Democracy's Guardians: A History of the German Federal Constitutional Court 1951-2001 by Justin CollingsIn its six-decade history, the German Federal Constitutional Court has become one of the most powerful and influential constitutional tribunals in the world. It has played a central role in the establishment of liberalism, democracy, and the rule of law in post-war West Germany, and it hasbeen a model for constitutional tribunals in many other nations. The Court stands virtually unchallenged as the most trusted institution of the German state. Written as a complete history of the German Federal Constitutional Court from its founding in 1951 up into the twenty-first century, this bookexplores how the court became so powerful, and why so few can resist its strength.Founded in 1951, the Court took root in a pre-democratic political culture. The Court's earliest contributions were to help establish liberal values and fundamental rights protection in the young Federal Republic. The early Court also helped democratize West German politics by reinforcing rights ofspeech and information, affirming the legitimacy of parliamentary opposition, and checking executive power. In time, as democratic values took hold in the country at large, the Court's early role in nurturing liberalism and democracy led many West Germans to view the Court not as a constraint ondemocracy, but as a bulwark of democracy's preconditions. In later decades, the Court played a stabilizing role - mediating political conflicts and integrating societal forces. Citizens disenchanted with partisan politics looked to the Court as a guardian of enduring values and a source of morallegitimacy.Through a comprehensive narrative of the Court's remarkable rise and careful analysis of its periodic crises, the work carefully dissects the success of the Court, presenting not only a traditional work of legal history, but a public history - both political and societal - as well as a doctrinal andjurisprudential account. Structured around the Court's major decisions from 1951 to 2001, the book examines popular and political reactions to those decisions, drawing heavily on newspaper accounts of major judgments and material from the archives of individual politicians and judges. The result isan impressive case study of the global phenomenon of constitutional justice.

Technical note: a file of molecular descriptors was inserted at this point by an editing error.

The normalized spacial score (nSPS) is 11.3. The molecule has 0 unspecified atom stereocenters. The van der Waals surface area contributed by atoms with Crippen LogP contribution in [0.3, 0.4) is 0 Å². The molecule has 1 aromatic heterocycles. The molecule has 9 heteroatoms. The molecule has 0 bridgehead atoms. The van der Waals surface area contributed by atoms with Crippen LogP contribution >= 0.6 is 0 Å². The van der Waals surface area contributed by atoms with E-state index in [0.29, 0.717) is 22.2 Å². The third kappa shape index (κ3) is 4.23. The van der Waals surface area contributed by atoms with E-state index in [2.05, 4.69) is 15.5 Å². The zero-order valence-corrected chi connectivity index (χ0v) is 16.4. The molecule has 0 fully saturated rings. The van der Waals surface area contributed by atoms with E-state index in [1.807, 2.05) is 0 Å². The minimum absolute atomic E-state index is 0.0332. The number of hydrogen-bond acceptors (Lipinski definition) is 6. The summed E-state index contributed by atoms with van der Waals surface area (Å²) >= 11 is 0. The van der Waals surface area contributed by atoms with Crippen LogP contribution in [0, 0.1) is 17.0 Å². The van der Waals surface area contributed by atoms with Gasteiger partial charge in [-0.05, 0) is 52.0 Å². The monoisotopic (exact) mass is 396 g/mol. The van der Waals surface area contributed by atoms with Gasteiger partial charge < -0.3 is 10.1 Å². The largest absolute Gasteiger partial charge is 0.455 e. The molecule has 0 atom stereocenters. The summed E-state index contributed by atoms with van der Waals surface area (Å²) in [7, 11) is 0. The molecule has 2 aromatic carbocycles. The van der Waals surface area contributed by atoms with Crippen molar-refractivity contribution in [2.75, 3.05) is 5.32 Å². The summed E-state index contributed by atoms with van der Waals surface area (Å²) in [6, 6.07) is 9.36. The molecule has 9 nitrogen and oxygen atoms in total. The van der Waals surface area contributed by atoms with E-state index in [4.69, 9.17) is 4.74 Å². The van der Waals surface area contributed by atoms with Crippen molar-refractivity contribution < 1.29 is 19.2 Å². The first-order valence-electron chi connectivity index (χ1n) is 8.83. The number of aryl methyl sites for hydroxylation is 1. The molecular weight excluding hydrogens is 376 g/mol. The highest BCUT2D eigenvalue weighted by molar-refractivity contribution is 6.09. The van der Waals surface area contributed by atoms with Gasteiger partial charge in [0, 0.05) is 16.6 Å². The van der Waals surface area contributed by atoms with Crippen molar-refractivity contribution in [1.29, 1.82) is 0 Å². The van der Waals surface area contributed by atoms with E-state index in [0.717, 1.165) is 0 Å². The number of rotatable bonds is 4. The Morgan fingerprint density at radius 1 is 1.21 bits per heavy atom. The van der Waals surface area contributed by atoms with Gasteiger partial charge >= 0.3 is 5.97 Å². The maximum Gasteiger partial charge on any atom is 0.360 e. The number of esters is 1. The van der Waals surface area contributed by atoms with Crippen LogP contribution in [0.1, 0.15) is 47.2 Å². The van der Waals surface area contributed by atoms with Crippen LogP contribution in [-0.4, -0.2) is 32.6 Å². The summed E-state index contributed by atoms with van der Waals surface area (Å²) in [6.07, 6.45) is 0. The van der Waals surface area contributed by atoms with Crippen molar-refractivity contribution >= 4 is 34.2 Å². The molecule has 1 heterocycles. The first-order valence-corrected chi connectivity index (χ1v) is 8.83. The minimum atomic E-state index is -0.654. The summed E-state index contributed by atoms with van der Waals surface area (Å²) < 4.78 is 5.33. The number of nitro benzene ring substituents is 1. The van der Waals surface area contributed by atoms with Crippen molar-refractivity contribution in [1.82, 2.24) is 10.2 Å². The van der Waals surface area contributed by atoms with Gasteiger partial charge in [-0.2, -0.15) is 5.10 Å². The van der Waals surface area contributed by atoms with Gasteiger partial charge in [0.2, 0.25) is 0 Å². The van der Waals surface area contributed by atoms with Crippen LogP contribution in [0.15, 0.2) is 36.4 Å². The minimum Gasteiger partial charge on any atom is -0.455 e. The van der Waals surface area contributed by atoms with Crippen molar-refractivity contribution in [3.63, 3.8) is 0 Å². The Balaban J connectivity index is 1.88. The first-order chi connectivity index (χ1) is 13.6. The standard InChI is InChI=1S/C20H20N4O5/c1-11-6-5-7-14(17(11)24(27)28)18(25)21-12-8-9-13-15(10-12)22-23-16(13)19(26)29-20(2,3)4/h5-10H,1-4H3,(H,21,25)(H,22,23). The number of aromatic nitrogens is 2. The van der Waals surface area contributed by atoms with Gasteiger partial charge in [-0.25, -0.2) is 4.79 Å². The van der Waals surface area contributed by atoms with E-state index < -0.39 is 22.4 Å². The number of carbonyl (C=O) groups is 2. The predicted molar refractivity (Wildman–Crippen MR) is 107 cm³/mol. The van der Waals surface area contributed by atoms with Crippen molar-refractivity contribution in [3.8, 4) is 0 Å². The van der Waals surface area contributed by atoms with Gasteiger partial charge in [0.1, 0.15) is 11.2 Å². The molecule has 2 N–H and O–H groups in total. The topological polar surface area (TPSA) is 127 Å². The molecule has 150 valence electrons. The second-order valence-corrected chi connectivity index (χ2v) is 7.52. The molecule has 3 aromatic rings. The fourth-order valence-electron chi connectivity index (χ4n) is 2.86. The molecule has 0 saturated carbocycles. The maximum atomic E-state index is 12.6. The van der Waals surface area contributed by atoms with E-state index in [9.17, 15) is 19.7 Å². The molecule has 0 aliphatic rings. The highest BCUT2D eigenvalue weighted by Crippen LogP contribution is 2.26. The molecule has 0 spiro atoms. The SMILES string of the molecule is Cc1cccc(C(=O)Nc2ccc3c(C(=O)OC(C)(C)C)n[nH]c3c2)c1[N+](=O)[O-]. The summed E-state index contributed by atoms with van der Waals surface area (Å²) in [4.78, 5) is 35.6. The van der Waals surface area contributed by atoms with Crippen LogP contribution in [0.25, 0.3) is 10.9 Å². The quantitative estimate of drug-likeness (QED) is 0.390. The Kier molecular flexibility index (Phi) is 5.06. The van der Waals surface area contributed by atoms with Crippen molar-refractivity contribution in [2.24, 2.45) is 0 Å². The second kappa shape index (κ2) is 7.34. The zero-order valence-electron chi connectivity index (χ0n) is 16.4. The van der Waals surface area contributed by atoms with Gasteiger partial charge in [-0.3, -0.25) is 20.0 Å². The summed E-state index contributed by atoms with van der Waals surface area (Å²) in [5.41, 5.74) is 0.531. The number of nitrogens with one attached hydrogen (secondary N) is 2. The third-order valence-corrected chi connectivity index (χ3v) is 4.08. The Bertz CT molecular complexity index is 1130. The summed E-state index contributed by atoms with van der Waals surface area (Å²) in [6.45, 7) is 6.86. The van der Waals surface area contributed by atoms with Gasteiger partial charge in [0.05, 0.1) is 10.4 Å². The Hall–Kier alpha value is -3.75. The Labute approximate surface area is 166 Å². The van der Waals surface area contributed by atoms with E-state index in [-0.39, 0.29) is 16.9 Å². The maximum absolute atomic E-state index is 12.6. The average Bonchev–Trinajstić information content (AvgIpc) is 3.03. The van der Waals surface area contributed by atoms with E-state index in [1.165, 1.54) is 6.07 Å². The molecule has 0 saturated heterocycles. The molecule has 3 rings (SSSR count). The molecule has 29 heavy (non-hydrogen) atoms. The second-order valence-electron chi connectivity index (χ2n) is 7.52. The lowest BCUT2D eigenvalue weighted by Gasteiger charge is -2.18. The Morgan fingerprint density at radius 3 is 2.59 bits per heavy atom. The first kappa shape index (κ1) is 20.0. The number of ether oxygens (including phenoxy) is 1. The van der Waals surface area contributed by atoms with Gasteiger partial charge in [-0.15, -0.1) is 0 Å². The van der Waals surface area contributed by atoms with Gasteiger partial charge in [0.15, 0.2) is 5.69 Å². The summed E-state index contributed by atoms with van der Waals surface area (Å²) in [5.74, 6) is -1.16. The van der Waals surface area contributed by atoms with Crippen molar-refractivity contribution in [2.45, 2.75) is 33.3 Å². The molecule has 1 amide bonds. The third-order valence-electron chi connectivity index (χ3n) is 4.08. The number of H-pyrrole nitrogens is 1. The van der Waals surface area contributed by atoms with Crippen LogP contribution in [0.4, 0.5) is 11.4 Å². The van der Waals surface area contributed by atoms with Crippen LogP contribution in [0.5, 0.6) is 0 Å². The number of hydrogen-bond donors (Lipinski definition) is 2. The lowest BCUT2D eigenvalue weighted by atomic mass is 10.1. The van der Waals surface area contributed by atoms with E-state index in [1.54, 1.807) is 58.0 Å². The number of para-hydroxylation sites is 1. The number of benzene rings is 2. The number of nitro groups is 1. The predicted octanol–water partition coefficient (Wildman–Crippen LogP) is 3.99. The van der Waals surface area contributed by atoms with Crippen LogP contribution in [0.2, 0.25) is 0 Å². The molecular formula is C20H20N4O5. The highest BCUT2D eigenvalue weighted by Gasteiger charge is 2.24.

Publication Date: 2015